The last part of this effect to discuss is the ‘Attack’ level which is the speed at which the compressor starts to work, and can have a big effect on how the effect actually sounds, and what the end result of your compression looks like.
Take this audio example I gave at the start of the blog – this is speech:
Note: I am using Audition, but it’s the same in Premiere Pro. These are the settings I’m going to apply:
Note that the attack value is at 25ms.
Here is the end result after applying the FX. (Note: You can’t see this in Premiere Pro as the effect is applied in a different way than in Audition – I’m using Audition to show you what’s happening.)
You can see that there is some improvement, but there are some strong peaks still showing through.
So, let’s decrease the ‘Attack,’ so the compressor kicks in faster. I am going to use 8ms:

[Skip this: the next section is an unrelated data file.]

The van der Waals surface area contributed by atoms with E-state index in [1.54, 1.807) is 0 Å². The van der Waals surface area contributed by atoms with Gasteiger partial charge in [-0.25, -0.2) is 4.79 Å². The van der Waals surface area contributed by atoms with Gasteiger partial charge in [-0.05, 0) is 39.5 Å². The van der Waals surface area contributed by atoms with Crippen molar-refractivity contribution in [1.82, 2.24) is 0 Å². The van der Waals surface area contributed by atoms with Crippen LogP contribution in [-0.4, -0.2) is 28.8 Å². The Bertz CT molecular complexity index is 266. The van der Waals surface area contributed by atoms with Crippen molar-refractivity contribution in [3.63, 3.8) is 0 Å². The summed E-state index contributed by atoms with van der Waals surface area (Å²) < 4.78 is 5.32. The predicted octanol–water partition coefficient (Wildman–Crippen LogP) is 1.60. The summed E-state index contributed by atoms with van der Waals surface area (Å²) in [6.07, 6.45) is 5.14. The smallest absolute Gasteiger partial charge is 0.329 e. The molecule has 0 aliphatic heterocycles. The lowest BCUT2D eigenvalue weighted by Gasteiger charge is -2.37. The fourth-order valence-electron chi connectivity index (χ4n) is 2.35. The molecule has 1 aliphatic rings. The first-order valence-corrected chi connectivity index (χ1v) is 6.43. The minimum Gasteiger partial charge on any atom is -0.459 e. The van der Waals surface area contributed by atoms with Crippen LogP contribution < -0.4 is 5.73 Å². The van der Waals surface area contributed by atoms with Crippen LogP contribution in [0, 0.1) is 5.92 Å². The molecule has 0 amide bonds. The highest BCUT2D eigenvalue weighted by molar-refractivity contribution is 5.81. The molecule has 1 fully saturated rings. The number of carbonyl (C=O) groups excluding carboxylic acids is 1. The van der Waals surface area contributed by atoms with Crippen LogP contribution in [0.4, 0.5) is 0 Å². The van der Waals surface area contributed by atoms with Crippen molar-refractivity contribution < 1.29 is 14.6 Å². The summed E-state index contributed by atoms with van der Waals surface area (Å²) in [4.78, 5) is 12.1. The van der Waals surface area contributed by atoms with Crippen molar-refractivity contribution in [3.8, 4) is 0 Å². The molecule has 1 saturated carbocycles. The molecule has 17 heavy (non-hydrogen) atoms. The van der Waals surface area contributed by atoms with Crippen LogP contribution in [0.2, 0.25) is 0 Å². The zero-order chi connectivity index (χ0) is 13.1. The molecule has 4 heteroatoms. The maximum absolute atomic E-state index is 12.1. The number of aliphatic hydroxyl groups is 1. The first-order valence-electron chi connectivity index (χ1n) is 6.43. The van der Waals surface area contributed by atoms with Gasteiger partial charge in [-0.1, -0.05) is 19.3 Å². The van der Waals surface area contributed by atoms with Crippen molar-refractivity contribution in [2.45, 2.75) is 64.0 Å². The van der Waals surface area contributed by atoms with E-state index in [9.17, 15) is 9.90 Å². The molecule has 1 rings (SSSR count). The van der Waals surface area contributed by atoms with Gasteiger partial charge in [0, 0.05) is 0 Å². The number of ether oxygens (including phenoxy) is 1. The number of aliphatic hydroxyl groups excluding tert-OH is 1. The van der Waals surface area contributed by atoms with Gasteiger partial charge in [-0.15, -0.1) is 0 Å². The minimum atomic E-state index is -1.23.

See how more of the fast paced words have been caught and reduced because the ‘Attack’ value was much faster.
Lastly, I’m going to keep the ‘Attack’ value at 8ms, but increase the threshold to -18dB:
See what a difference this has made to the dynamic range of the audio – however, you would need to listen carefully to the end result as compression at this level may be quite noticeable. Also, notice that even at 8ms, some of the fast peaks at the start of some words still got through. To bring the audio level back up you would use the ‘Output Gain’ control.
Have a play with the Tube-modeled Compressor and see what it could do for your audio workflow, especially when used with the Parametric Equalizer.
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